Empathy with the subject and the ability to distill the story of the subject - consistantly.
In my opinion .....
Originally Posted by John McCallum
You opinion is valid and I respect it, I just don't agree with it, I can give you all of the "Right" answers, which to me is meaningless.
So, I guess that is all I have to say.
I don't think there IS anything "better" than passion.
Originally Posted by John McCallum
Passion is probably the one most common denominator among all the photographers we consider to be ... what would be the proper label ... "Great"? "Significant"? "Highly Regarded"?
This raises an interesting question: "Do I WANT to be a `good' photographer?"
After churning that question around in my mind for some time ... I think I would have to answer, "No". It is NOT my main concern, my main direction. I want to produce really GREAT photographs, and to me that means, "Work that has a profound effect on the viewer - experiencer."
If someone else - it would have to be `someone else' - decides to hang a label of "good", or "bad" or "indifferent" on me --- Frankly, Scarlet. I don't give a damn. Those labels are not what I am striving for.
I remember one cocktail party. A GUSHING fan (stereotypical "gushing matron") approached one of the "Great Lights" in photography;
"Oh, Mr. AB (not his real name), You are the GREATEST photographer in the world!"
AB, (not his real name), was truly embarrassed. His reply: "Uh .. well ... I DO photography. I guess, once in awhile, I get a good one."
Ed Sukach, FFP.
I like this.
Originally Posted by Graeme Hird
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I agonised for years about what it meant to be a photographer, a good photographer, as opposed to a camera user who makes only exposures and has the actual photographic production process executed by others. Because I offer my photographs as art objects the idea occured to me that to be a morally good photographer I should be held to the same standards as a genuine painter or sculptor. The key principle is to actually make the work one is claiming credit for.
A while ago I abandoned the appelation "photographer" and adopted "photograph maker". In this part of the world I believe the word photographer has become so debased (any jerk with any camera using any medium resulting in any kind of picture) that I neither feel good or moral in applying the term to myself.
The following reads like a manifesto and it is my regular one but it represents to me the minimum standard of goodness/honesty one needs to project to be a fair dinkum photographer:
I make real photographs, actual surfaces bearing marks because they have been struck by light, and not other things that may resemble photographs.
Only traditional cameras, traditional materials, and traditional methods are used.
I employ no back-room people nor have shareholders to please. No assistants or laboratories touch my work.
My photographs are made one at a time, in full, start to finish, by my own hands. I guarantee no digital anything.
All finished photographs are signed and dated.
I guess that reads pretty trenchant but being a good photographer and feeling good about being called a photographer are important to me.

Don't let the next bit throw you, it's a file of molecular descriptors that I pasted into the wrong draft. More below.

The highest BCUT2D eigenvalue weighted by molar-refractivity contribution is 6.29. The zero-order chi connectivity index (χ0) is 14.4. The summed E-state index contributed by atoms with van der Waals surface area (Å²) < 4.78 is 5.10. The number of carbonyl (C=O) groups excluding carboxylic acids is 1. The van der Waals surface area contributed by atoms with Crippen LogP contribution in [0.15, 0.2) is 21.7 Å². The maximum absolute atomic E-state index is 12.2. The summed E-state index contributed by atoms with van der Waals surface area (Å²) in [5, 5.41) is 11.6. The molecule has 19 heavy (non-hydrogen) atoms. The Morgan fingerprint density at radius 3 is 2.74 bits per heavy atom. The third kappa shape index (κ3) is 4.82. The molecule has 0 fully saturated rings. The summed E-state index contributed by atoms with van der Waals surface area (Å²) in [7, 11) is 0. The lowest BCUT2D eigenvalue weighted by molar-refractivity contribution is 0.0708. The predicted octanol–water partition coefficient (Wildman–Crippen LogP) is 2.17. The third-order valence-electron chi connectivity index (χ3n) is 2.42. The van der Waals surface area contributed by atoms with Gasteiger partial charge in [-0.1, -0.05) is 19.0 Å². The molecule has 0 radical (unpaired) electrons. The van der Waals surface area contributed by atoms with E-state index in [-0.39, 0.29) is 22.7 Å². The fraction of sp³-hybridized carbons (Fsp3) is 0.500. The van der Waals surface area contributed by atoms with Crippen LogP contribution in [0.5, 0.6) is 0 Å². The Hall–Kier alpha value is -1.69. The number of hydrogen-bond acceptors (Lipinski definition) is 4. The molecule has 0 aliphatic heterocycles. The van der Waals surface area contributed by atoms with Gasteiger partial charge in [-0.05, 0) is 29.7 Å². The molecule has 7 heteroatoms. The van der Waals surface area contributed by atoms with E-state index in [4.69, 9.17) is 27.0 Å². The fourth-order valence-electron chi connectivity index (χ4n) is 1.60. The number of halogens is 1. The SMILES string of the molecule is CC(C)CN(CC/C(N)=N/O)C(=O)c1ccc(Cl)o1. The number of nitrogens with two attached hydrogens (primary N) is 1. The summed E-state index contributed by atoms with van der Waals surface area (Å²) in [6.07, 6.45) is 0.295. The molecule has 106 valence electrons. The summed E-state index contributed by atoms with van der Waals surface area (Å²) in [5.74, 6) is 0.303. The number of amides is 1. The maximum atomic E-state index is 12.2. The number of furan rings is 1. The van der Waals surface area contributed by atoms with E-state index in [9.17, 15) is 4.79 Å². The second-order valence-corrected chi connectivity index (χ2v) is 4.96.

The really huge problem is, of course, making good photographs. That is another deeper question. Sometimes I win, mostly I lose. I hope applying honest effort to the challenge is the answer because that is all I have got.
Photography, the word itself, invented and defined by its author Sir John.F.W.Herschel, 14 March 1839 at the Royal Society, Somerset House, London. Quote "...Photography or the application of the Chemical rays of light to the purpose of pictorial representation,..". unquote.
Originally Posted by blansky
....and parents......hopefully with passion.....
I would say it is how well do they know their craft. Vision can be subjective. Technical ability is just nuts and bolts. When I'm looking at a print ( judging the photographer )the first thing I look at is quality of executition. Then balance of composition, Does it have schnitt? Then the shooters vision. As was stated before, did the image show me a new view of an otherwise mundane subject. Can the image draw me in like a fly to a bug zapper. That will be different for each of us.
What makes a good surgeon?
It's more than technical ability. Passion pretty much sums it up.
The College at which I teach has a teaching excellence award. The criteria were decided by students, and the recipient must be nominated by students. The nomination process is lengthy and students still take the time and effort to nominate exceptional teachers. The award is very highly regarded by students and faculty alike.
Think back to the really great teachers you had. What makes them great? Why do students flock to their classes? Why is attendance for their classes almost 100%? Why do students who fail the class still say they are a great teacher? Now apply that thinking to photograhers.
"I'm still developing"
Has this been stated?
How about dying?
Oh wait, the thread is for "good photographers" or artists. No, only great photographers have to die first to be deemed great.
Only the living are good.
Time & tides wait for no one, especially photographers.